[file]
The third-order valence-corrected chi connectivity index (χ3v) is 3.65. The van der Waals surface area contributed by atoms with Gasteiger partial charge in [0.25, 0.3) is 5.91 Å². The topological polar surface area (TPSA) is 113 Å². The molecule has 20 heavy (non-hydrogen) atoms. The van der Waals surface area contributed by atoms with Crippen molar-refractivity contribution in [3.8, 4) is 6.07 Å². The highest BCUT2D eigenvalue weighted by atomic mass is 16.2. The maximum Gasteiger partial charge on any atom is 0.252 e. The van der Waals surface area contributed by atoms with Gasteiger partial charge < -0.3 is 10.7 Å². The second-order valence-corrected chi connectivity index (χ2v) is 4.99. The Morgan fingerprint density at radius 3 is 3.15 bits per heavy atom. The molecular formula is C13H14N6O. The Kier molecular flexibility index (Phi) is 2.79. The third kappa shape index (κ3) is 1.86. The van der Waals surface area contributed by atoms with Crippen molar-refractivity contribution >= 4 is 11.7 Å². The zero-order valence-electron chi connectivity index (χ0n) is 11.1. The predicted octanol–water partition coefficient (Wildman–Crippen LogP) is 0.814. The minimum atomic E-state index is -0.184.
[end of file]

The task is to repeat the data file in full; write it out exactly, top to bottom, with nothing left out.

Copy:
The third-order valence-corrected chi connectivity index (χ3v) is 3.65. The van der Waals surface area contributed by atoms with Gasteiger partial charge in [0.25, 0.3) is 5.91 Å². The topological polar surface area (TPSA) is 113 Å². The molecule has 20 heavy (non-hydrogen) atoms. The van der Waals surface area contributed by atoms with Crippen molar-refractivity contribution in [3.8, 4) is 6.07 Å². The highest BCUT2D eigenvalue weighted by atomic mass is 16.2. The maximum Gasteiger partial charge on any atom is 0.252 e. The van der Waals surface area contributed by atoms with Gasteiger partial charge < -0.3 is 10.7 Å². The second-order valence-corrected chi connectivity index (χ2v) is 4.99. The Morgan fingerprint density at radius 3 is 3.15 bits per heavy atom. The molecular formula is C13H14N6O. The Kier molecular flexibility index (Phi) is 2.79. The third kappa shape index (κ3) is 1.86. The van der Waals surface area contributed by atoms with Crippen molar-refractivity contribution >= 4 is 11.7 Å². The zero-order valence-electron chi connectivity index (χ0n) is 11.1. The predicted octanol–water partition coefficient (Wildman–Crippen LogP) is 0.814. The minimum atomic E-state index is -0.184.